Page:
One person found this helpful
SandyReviewed in the United States on March 11, 2015
5.0 out of 5 stars
"Hunger Games" satisfies
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Around the time that I was about to retire from teaching high school, my students were really starting to read "The Hunger Games" and its sequels. Normally, I tried to read what they were reading, but I never got around to this series. Finally, I gave up intentions of reading the book and decided to watch the movie, although from what I had heard, I didn't think I would want to watch the others in the series. As it turns out, I was completely fascinated by this movie.
The director steadily builds characterization as the plot progresses with mesmerizing dramatic tension. I was spellbound by the contrast between the realistic, earthiness of the "district" people when juxtaposed with the quirky, cruel, futuristic administration.
I would also recommend it for study in both literature and social studies classes. The topics for discussion are endless.
I now see why my students love it.
28 people found this helpful
Heather H.Reviewed in the United States on November 18, 2020
5.0 out of 5 stars
One of the best "book to movie" films I've seen
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So I have been reading through the Hunger Games books for a few months (I like to savor those kind of things as long as possible) and I decided to watch this first Hunger Games movie just after finishing the second book. First off, this movie had an attention grabbing opening, with interesting filmography and a mildly chilling intro to Seneca Crane. As the movie progressed, I noticed small changes that shortened the story for the sake of the adaptation, but they were minor enough that else everything shown seemed to be straight out of the novel.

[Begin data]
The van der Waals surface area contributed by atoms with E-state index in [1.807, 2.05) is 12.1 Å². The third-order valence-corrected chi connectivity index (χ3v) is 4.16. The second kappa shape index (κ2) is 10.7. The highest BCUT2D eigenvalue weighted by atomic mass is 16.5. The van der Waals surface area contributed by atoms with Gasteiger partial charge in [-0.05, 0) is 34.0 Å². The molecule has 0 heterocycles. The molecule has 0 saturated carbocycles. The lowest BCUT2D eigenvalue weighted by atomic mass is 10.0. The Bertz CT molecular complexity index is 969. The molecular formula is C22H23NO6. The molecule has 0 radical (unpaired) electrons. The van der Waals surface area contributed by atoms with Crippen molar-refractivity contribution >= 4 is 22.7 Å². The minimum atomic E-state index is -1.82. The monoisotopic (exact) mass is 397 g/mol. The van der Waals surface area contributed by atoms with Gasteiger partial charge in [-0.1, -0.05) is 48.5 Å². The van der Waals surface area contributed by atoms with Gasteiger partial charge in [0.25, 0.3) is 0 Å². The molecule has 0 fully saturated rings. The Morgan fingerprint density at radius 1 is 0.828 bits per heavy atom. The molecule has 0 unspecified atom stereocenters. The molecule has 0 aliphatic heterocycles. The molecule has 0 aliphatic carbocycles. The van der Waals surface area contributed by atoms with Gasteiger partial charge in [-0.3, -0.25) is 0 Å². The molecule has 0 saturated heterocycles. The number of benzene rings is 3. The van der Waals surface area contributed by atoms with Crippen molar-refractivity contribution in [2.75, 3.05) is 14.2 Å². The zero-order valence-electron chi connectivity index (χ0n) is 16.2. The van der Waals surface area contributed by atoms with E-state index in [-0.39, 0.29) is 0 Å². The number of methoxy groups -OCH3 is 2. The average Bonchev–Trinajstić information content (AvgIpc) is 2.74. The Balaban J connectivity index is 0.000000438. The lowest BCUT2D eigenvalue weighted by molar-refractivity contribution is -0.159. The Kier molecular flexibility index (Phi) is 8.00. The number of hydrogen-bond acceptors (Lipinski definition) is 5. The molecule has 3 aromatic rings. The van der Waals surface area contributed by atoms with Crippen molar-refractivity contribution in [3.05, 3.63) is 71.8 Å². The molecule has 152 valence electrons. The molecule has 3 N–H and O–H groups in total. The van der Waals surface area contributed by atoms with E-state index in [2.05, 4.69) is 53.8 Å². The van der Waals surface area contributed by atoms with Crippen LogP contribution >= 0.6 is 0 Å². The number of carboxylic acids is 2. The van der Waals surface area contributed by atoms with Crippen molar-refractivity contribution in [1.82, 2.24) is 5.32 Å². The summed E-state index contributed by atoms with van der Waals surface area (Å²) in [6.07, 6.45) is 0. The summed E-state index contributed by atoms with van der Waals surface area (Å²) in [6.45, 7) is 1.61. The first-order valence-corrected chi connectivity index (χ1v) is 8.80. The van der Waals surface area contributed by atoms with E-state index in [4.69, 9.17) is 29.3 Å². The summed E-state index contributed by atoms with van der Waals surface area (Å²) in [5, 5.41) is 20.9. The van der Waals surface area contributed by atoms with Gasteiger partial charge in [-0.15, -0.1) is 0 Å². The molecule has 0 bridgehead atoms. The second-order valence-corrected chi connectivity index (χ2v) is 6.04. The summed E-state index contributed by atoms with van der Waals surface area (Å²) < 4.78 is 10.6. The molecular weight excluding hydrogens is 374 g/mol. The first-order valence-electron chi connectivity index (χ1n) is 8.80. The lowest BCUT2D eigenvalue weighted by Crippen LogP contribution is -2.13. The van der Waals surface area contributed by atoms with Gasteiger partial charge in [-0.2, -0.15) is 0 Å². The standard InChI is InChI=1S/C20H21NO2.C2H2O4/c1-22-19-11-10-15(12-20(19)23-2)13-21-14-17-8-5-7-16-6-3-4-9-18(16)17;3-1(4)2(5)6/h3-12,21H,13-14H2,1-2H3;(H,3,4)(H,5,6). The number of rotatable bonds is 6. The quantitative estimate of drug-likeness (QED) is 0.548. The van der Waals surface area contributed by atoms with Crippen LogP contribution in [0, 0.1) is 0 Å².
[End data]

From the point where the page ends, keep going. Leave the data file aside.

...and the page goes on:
Some changes I liked:
1. Haymitch's physical description in the books was easy to miss, and because I had previously seen snippets of this movie I always imagined him with the stringy blonde hair of the films. It really works well with his character, and Woody Harrelson is enjoyable to watch.
2. The Gamemakers were actually shown controlling the games through a mysterious holographic map thingy. It was pretty cool.
3. I actually didn't hate the character of Gale... yea that's definitely a step up from the book. I loved many of the characters in the books, but Gale always bugged me, and somehow Liam Hemsworth pulled off in such a way that made him enjoyable to watch.
Changes I disliked:
1. Rue didn't have very much character progression. Her character didn't get enough screen time.
2. The mutts were kinda stupid, but then again they weren't my favorite thing in the books either.
3. The romance/fake romance wasn't played up enough, probably for the sake of time. It was there, but it didn't seem as important once the Games started. If you read the books it will make enough sense, just try to imagine what the characters are thinking because it wasn't entirely clear.
Other than that, this movie felt like a nearly perfect adaptation of The Hunger Games book one. I hope you enjoy it too!
One person found this helpful